Introduction to fisheries legislation
We are the New Zealand Government’s principal adviser on fisheries management and the impacts of fishing on the aquatic environment. We operate under the Fisheries Act 1996 and a range of other legislation relating to fisheries management.
The Fisheries Act and sustainability
We are responsible for administering the Fisheries Act 1996 and its supporting regulations. The Act gives commercial, recreational, and customary fishers access to resources while ensuring our fish stocks are managed sustainably. Sustainable catch levels determine how many fish can be harvested.
The Act includes law about:
- the application and administration of the Quota Management System (QMS)
- measures that contribute to the sustainability of fisheries resources and avoiding, remedying or mitigating any adverse effects of fishing on the aquatic environment
- recognition of the Treaty of Waitangi (Fisheries Claims) Settlement Act 1992 and the creation of tools to provide for customary use and fishery management practices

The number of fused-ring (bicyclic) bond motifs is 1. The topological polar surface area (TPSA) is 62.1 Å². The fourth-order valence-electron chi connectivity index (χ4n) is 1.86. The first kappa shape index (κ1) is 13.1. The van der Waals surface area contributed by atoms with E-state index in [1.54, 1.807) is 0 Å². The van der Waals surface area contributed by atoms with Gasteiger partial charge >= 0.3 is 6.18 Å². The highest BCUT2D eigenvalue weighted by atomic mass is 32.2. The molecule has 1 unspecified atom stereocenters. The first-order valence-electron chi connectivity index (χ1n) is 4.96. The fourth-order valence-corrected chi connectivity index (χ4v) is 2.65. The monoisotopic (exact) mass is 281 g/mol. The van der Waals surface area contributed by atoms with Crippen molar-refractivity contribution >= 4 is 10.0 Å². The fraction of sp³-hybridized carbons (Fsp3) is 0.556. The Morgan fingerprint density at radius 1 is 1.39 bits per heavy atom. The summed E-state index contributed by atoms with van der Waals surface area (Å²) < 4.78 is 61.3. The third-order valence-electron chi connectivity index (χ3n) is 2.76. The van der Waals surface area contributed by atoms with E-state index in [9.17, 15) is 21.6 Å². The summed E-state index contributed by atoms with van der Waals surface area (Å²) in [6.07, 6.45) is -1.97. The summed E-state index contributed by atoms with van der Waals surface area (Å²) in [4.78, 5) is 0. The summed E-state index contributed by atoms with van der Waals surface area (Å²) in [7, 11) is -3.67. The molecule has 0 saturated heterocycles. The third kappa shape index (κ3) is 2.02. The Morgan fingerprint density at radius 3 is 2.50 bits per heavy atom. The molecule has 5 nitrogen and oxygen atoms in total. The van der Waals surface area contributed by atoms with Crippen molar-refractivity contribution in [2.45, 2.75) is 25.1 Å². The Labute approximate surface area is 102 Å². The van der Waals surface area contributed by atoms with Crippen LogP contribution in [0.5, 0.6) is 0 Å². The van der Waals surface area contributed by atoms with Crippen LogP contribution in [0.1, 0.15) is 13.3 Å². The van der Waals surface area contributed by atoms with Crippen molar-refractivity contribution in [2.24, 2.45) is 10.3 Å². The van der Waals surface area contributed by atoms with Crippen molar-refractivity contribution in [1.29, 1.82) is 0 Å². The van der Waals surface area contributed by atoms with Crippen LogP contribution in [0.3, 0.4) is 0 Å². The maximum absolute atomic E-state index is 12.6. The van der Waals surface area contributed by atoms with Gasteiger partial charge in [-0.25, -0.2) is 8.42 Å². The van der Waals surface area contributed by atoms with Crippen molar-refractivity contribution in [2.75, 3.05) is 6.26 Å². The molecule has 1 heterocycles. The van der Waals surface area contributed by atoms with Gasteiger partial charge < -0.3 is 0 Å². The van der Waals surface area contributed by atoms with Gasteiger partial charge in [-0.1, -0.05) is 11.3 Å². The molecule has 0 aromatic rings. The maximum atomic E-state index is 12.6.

- allocation of Total Allowable Catch (TAC) between Māori customary, recreational, and commercial fishers.
We deliver the Crown's obligations to Māori under the:
- Treaty of Waitangi (Fisheries Claims) Settlement Act 1992
- Māori Commercial Aquaculture Claims Settlement Act 2004
- Māori Fisheries Act 2004
Treaty of Waitangi fisheries claims
The Treaty of Waitangi (Fisheries Claims) Settlement Act makes sure that all Māori claims to commercial fisheries under the Treaty of Waitangi have been fully and finally settled. It puts in place the agreements made in the 1992 Fisheries Deed of Settlement.
Allocation of fish stocks
Under the Māori Fisheries Act 2004, 20% of quota for any new QMS stocks is allocated to Māori fisheries.
New Zealand has signed up to a number of international treaties that manage international fisheries, including the United Nations' Convention on the Law of the Sea (UNCLOS). Under these agreements, we have developed New Zealand legislation around international fisheries.
- United Nations' Convention on the Law of the Sea (UNCLOS)
- Find out more about international fisheries
We manage land-based and marine aquaculture under several different laws including the Fisheries Act 1996 and the Resource Management Act 1991.